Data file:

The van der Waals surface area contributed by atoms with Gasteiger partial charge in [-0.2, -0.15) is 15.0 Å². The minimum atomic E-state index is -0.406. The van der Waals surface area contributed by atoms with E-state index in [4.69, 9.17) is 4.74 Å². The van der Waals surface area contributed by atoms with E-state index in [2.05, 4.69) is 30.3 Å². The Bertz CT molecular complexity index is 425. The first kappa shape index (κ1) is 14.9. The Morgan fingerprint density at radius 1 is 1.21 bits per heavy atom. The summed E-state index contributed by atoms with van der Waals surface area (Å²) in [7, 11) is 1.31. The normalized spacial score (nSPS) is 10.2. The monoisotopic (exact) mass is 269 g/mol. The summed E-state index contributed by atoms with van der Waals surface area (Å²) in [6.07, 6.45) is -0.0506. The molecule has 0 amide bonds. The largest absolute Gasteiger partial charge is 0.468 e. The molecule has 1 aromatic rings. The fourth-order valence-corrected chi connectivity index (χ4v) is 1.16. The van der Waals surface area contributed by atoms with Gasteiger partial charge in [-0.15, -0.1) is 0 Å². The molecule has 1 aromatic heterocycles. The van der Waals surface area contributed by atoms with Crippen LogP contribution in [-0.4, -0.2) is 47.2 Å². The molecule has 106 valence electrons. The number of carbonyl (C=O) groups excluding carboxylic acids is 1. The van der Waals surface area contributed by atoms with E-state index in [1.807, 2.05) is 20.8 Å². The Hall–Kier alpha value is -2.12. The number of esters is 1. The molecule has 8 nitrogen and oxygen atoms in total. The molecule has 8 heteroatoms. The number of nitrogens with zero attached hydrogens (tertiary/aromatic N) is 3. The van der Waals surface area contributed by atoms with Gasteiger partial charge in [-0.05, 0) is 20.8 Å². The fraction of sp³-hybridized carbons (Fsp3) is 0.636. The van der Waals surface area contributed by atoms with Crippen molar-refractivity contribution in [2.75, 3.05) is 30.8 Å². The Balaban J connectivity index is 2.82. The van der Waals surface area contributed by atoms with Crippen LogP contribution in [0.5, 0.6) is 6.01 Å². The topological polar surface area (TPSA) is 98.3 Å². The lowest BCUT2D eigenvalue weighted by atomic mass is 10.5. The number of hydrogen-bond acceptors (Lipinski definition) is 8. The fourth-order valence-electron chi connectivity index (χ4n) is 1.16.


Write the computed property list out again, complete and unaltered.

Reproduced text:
The van der Waals surface area contributed by atoms with Gasteiger partial charge in [-0.2, -0.15) is 15.0 Å². The minimum atomic E-state index is -0.406. The van der Waals surface area contributed by atoms with E-state index in [4.69, 9.17) is 4.74 Å². The van der Waals surface area contributed by atoms with E-state index in [2.05, 4.69) is 30.3 Å². The Bertz CT molecular complexity index is 425. The first kappa shape index (κ1) is 14.9. The Morgan fingerprint density at radius 1 is 1.21 bits per heavy atom. The summed E-state index contributed by atoms with van der Waals surface area (Å²) in [7, 11) is 1.31. The normalized spacial score (nSPS) is 10.2. The monoisotopic (exact) mass is 269 g/mol. The summed E-state index contributed by atoms with van der Waals surface area (Å²) in [6.07, 6.45) is -0.0506. The molecule has 0 amide bonds. The largest absolute Gasteiger partial charge is 0.468 e. The molecule has 1 aromatic rings. The fourth-order valence-corrected chi connectivity index (χ4v) is 1.16. The van der Waals surface area contributed by atoms with Gasteiger partial charge in [-0.15, -0.1) is 0 Å². The molecule has 1 aromatic heterocycles. The van der Waals surface area contributed by atoms with Crippen LogP contribution in [-0.4, -0.2) is 47.2 Å². The molecule has 106 valence electrons. The number of carbonyl (C=O) groups excluding carboxylic acids is 1. The van der Waals surface area contributed by atoms with E-state index in [1.807, 2.05) is 20.8 Å². The Hall–Kier alpha value is -2.12. The number of esters is 1. The molecule has 8 nitrogen and oxygen atoms in total. The molecule has 8 heteroatoms. The number of nitrogens with zero attached hydrogens (tertiary/aromatic N) is 3. The van der Waals surface area contributed by atoms with Gasteiger partial charge in [-0.05, 0) is 20.8 Å². The fraction of sp³-hybridized carbons (Fsp3) is 0.636. The van der Waals surface area contributed by atoms with Crippen molar-refractivity contribution in [2.75, 3.05) is 30.8 Å². The Balaban J connectivity index is 2.82. The van der Waals surface area contributed by atoms with Crippen LogP contribution in [0.5, 0.6) is 6.01 Å². The topological polar surface area (TPSA) is 98.3 Å². The lowest BCUT2D eigenvalue weighted by atomic mass is 10.5. The number of hydrogen-bond acceptors (Lipinski definition) is 8. The fourth-order valence-electron chi connectivity index (χ4n) is 1.16.